I think that you understand what I am saying and you simply can not let it pass. In my posts here over the years I have been extremely sympathetic to and understanding of Eastern Catholics to the point where many of the hard-core Orthodox here, and elsewhere, will accuse me and my late Bishop, Metropolitan Nicholas, of being "pro-'Uniate' ". (not my word, I am using it for effect, not offense.) You just can't please all of the people all of the time.

My real problem is with the Church of Rome's position regarding the Eastern Catholic churches; with the failure of the Eastern Catholic Ruthenian Bishops in this country to assert their historical rights and act like the 'sui juris' Church that the Church of Rome claims them to be and a number of other issues. However, since I am not an Eastern Catholic I really can't answer why more Eastern Catholics do not feel a desire to 'return' to Orthodoxy.

Frankly, I am neither concerned with those decisions of others nor do I lose any sleep over them nor do I harbor any ill will towards my friends for the decisions that they make regarding faith. However, if one sincerely believe that you (and your ancestors) didn't leave in the first place I think that answers your question. My grandparents 'left' the Greek Catholic Church because the Greek Catholic Church that they cherished was in the process of leaving them in the 1930's. They first formed the Committee for the Preservation of the Eastern Rite and made their case to Rome, who ignored their heartfelt petitions and responded by actually excommunicating people like my mother's father and my father. Only then did they turn to Constantinople. Others honestly reached a different conclusion. In any event, I truly think that Rome would have been far happier if the Greek Catholics in the US had simply disappeared.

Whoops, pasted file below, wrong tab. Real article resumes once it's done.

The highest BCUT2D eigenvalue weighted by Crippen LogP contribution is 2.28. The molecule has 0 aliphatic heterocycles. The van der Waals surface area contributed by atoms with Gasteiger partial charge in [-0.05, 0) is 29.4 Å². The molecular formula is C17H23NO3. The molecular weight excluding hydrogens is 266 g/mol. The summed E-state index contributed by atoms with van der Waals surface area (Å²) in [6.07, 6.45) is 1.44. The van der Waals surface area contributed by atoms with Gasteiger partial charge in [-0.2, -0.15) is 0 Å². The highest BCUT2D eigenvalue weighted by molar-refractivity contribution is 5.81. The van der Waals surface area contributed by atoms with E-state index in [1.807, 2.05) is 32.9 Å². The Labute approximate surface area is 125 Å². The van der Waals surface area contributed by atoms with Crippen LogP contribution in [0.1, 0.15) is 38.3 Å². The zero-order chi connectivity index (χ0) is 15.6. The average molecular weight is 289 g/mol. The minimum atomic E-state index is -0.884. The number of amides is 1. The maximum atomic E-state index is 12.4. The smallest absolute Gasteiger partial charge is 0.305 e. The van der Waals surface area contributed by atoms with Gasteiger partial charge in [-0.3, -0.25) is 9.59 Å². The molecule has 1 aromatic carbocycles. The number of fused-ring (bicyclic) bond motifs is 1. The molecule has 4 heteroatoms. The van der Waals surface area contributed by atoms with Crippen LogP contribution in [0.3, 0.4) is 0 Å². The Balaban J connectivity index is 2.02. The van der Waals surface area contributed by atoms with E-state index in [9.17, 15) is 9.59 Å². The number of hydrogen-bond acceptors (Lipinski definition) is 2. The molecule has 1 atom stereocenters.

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« Reply #59 on: April 26, 2011, 06:05:56 PM »

Wow, you must seriously think I'm a push-over. First you say "Peter is completely wrong and typifies the usual Latin understanding of the Eastern Catholics" because I referred the OCNICWTV as "The Orthodox Church"; now you're complaining because I'm telling it like it is?

I've got some news for you: calling the OCNICWTV "The Orthodox Church" was an ecumenical courtesy. I'm not going to keep calling you guys "The Orthodox Church" to give you amunition to use against me.